Caroline Blake and Kristen Corcoran come from different worlds but have found common ground in fascinators and fedoras.
Blake, who grew up in Belgium, had a great-grandmother who was a hat maker. Corcoran, who was raised in the Capital Region, did too. The two discovered the coincidence during a casual conversation, and they decided this spring to join forces to create their own custom hats in Saratoga Springs, where head-turning headgear is all the rage during the summer meet at Saratoga Race Course.
Today is opening day at the track, and the city will celebrate the kick-off of the 144th meet with the annual Hats Off to Saratoga Festival. The celebration begins today and continues through Sunday.
The three-day event will include live music at sites along Broadway on Friday and Saturday night from 7 to 11 p.m. (see schedule below) and a hat contest at Saratoga Race Course Sunday (see photo caption below). Registration for the contest begins at noon Sunday under the grandstand, and the competition will take place after the second, third and fourth races.
Hats for both men and women are in high demand throughout the track season. Shoppers started their search about a month ago, said Jennifer Frame, office manager at Impressions of Saratoga, a gift shop that sells hats during the summer months.
Since the wedding of Prince William and Kate Middleton, fascinators are the hottest thing in headwear, she noted.
“Some are just like a small headband with a feather and a flower and some are more extravagant, where it takes over like half of your head, and it’s hot pink, with black feathers,” she explained.
People gather around the large mirror near the hat display at Impressions to try on the different styles.
“You always see people giggling and snapping pictures, because some are just these very big, grand hats and some of them are bold colors,” she said.
The Royal Wedding did great things for hats, said Lisa Durand, owner of La Moda Lisa in Glenville, where new, vintage and handmade hats are for sale.
“It’s funny because before you would never see anybody walk in with them or feel comfortable wearing them, but it kind of put them back where you don’t feel so goofy wearing them,” she said.
At Saratoga Race Course, people are more apt to feel goofy if they’re not wearing a hat. Every day of the meet, racing fans parade onto the grounds wearing wide-brimmed straw hats, feathery fascinators and smart Panama Jacks.
“People flock really from all over to get their hats,” said Lynn Soave, owner of Soave Faire, a Saratoga Springs shop that stocks thousands of hats.
Hat styles are very much driven by what the royals are donning in England, she noted. “They’ll wear a certain style hat and then I’ll have to try and find it,” she said.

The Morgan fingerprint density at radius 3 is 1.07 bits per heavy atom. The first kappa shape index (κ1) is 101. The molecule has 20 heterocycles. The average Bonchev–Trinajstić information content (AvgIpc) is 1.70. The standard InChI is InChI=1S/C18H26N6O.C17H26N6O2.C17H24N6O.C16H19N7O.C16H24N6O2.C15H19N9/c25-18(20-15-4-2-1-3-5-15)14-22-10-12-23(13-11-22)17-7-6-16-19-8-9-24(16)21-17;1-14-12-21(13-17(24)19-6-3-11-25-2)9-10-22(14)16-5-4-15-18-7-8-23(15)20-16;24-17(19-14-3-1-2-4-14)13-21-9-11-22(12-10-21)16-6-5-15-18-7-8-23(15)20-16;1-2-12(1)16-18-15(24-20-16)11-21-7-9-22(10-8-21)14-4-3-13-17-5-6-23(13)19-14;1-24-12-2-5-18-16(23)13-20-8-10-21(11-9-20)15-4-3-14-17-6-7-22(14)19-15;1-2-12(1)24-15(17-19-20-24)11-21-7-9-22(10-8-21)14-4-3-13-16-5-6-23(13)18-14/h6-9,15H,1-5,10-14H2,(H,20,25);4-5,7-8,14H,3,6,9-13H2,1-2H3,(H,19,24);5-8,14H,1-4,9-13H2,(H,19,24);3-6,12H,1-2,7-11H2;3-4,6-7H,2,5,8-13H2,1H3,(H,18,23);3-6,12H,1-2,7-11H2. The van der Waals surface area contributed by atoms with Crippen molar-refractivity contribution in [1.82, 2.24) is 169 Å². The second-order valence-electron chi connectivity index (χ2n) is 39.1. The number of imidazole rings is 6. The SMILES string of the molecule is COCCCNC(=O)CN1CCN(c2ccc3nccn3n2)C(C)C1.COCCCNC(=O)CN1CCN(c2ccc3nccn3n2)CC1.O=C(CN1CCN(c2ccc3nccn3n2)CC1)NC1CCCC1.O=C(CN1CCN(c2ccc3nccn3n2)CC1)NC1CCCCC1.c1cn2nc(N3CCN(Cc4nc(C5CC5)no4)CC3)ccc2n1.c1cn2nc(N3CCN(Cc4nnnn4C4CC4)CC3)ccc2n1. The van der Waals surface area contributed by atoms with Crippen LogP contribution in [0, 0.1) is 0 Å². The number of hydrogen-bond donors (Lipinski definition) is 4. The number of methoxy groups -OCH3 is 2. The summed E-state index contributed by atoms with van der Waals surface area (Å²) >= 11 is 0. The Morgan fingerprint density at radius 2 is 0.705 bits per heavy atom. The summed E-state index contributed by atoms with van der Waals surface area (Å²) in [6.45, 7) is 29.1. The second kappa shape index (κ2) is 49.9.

Many shoppers search for hats that won’t be seen on anyone else, so when it comes to designer lines, Soave makes sure she orders only one of each style and color.
Women are often hesitant to wear the same hat twice, so they tend to invest in several, she observed.
Even just one designer hat can be a serious investment. Prices at Soave Faire range from $5 up to several hundred for one with a designer name, which is bedecked with a bunch of handwork and perhaps beads, pearls and feathers.
Women will sometimes spend hours in the store’s upstairs hat gallery in search of the perfect look.
Durand noted that hats adorned with feathers and crystals are turning women’s heads this season. “The froofy ones, the more dramatic — not just the wide-brimmed hats anymore,” she explained. “They like to go for [ones that] cover the crown of the head, but they have the feathers and the big rhinestones, very unique and more glitzy.”
Unique looks are what hat makers Blake and Corcoran are all about. Their business, Little Red Millinery, is located in Red Confetti Art Studio in Saratoga Springs. The two encourage customers in search of custom hats to bring in their dresses and their desires.
“I always make a little sketch of their face and their style,” said Blake. “A lot of people think they’re not hat people but it’s really depending on what shape your head is and the style of hair you have. I don’t think everybody can wear one kind of hat.”
To make it more enticing to wear the same chapeau on different occasions, Blake and Corcoran create “360-degree hats,” which have a completely different look when the back of the hat is worn toward the front of the head.
The women fashion summery styles from sinamay, a natural fiber derived from the abaca tree. They also offer opportunities for customers to make their own hats. On Tuesdays, when there’s no racing going on at the track, the two plan to hold hat-making parties for groups.
Track season needn’t be the only excuse to wear a hat, Durand noted.
“I think they’re such a great accent piece and they show your personality,” she said. “You can pretty much tell, if someone has enough courage to wear the hat, what kind of a person they are. So be bold and be unique and be yourself.”